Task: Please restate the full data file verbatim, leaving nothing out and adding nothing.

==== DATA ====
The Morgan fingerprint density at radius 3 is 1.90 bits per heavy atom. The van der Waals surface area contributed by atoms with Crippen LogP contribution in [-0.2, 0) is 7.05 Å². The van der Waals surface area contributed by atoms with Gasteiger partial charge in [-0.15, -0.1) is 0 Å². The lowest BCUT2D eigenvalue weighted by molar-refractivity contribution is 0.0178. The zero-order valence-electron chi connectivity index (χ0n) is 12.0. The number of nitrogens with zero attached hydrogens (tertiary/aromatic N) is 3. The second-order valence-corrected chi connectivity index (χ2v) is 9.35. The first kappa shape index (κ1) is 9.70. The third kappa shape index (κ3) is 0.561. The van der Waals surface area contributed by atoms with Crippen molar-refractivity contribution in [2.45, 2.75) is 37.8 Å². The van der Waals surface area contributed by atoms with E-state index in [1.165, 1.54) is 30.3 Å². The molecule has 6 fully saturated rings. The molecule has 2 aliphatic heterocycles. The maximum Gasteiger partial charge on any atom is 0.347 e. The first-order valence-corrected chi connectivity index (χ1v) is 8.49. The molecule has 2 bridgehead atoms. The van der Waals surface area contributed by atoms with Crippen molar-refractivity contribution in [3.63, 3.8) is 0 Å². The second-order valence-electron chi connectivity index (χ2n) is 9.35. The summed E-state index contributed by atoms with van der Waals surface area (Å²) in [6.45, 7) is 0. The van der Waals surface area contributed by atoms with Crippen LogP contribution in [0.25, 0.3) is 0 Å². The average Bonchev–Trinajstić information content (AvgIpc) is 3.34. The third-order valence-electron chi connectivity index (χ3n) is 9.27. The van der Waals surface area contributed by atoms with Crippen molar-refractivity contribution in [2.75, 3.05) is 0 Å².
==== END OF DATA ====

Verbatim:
The Morgan fingerprint density at radius 3 is 1.90 bits per heavy atom. The van der Waals surface area contributed by atoms with Crippen LogP contribution in [-0.2, 0) is 7.05 Å². The van der Waals surface area contributed by atoms with Gasteiger partial charge in [-0.15, -0.1) is 0 Å². The lowest BCUT2D eigenvalue weighted by molar-refractivity contribution is 0.0178. The zero-order valence-electron chi connectivity index (χ0n) is 12.0. The number of nitrogens with zero attached hydrogens (tertiary/aromatic N) is 3. The second-order valence-corrected chi connectivity index (χ2v) is 9.35. The first kappa shape index (κ1) is 9.70. The third kappa shape index (κ3) is 0.561. The van der Waals surface area contributed by atoms with Crippen molar-refractivity contribution in [2.45, 2.75) is 37.8 Å². The van der Waals surface area contributed by atoms with E-state index in [1.165, 1.54) is 30.3 Å². The molecule has 6 fully saturated rings. The molecule has 2 aliphatic heterocycles. The maximum Gasteiger partial charge on any atom is 0.347 e. The first-order valence-corrected chi connectivity index (χ1v) is 8.49. The molecule has 2 bridgehead atoms. The van der Waals surface area contributed by atoms with Crippen molar-refractivity contribution in [3.63, 3.8) is 0 Å². The second-order valence-electron chi connectivity index (χ2n) is 9.35. The summed E-state index contributed by atoms with van der Waals surface area (Å²) in [6.45, 7) is 0. The van der Waals surface area contributed by atoms with Crippen LogP contribution in [0.25, 0.3) is 0 Å². The average Bonchev–Trinajstić information content (AvgIpc) is 3.34. The third-order valence-electron chi connectivity index (χ3n) is 9.27. The van der Waals surface area contributed by atoms with Crippen molar-refractivity contribution in [2.75, 3.05) is 0 Å².